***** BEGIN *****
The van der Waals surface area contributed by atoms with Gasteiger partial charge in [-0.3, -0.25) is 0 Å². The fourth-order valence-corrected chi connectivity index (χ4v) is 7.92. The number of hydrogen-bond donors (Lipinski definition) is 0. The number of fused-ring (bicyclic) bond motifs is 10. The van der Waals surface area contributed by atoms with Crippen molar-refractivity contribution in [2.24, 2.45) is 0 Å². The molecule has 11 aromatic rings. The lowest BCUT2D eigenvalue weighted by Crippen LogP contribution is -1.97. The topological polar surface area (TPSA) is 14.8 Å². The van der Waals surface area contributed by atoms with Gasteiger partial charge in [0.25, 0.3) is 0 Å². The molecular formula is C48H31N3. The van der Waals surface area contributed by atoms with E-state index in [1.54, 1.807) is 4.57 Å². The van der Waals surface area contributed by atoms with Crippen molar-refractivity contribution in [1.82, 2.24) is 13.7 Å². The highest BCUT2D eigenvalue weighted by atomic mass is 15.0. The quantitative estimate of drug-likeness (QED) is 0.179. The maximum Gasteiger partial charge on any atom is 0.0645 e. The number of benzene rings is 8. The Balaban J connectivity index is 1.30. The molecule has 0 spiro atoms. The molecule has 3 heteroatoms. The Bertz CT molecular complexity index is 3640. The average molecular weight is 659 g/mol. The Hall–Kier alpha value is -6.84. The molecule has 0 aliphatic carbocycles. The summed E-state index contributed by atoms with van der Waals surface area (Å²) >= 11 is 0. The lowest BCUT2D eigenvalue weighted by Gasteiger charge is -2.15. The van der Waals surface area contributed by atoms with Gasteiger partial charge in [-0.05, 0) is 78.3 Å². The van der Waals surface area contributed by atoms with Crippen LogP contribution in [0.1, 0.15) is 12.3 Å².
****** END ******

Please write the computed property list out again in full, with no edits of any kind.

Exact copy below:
The van der Waals surface area contributed by atoms with Gasteiger partial charge in [-0.3, -0.25) is 0 Å². The fourth-order valence-corrected chi connectivity index (χ4v) is 7.92. The number of hydrogen-bond donors (Lipinski definition) is 0. The number of fused-ring (bicyclic) bond motifs is 10. The van der Waals surface area contributed by atoms with Crippen molar-refractivity contribution in [2.24, 2.45) is 0 Å². The molecule has 11 aromatic rings. The lowest BCUT2D eigenvalue weighted by Crippen LogP contribution is -1.97. The topological polar surface area (TPSA) is 14.8 Å². The van der Waals surface area contributed by atoms with Gasteiger partial charge in [0.25, 0.3) is 0 Å². The molecular formula is C48H31N3. The van der Waals surface area contributed by atoms with E-state index in [1.54, 1.807) is 4.57 Å². The van der Waals surface area contributed by atoms with Crippen molar-refractivity contribution in [1.82, 2.24) is 13.7 Å². The highest BCUT2D eigenvalue weighted by atomic mass is 15.0. The quantitative estimate of drug-likeness (QED) is 0.179. The maximum Gasteiger partial charge on any atom is 0.0645 e. The number of benzene rings is 8. The Balaban J connectivity index is 1.30. The molecule has 0 spiro atoms. The molecule has 3 heteroatoms. The Bertz CT molecular complexity index is 3640. The average molecular weight is 659 g/mol. The Hall–Kier alpha value is -6.84. The molecule has 0 aliphatic carbocycles. The summed E-state index contributed by atoms with van der Waals surface area (Å²) >= 11 is 0. The lowest BCUT2D eigenvalue weighted by Gasteiger charge is -2.15. The van der Waals surface area contributed by atoms with Gasteiger partial charge in [-0.05, 0) is 78.3 Å². The van der Waals surface area contributed by atoms with Crippen LogP contribution in [0.1, 0.15) is 12.3 Å².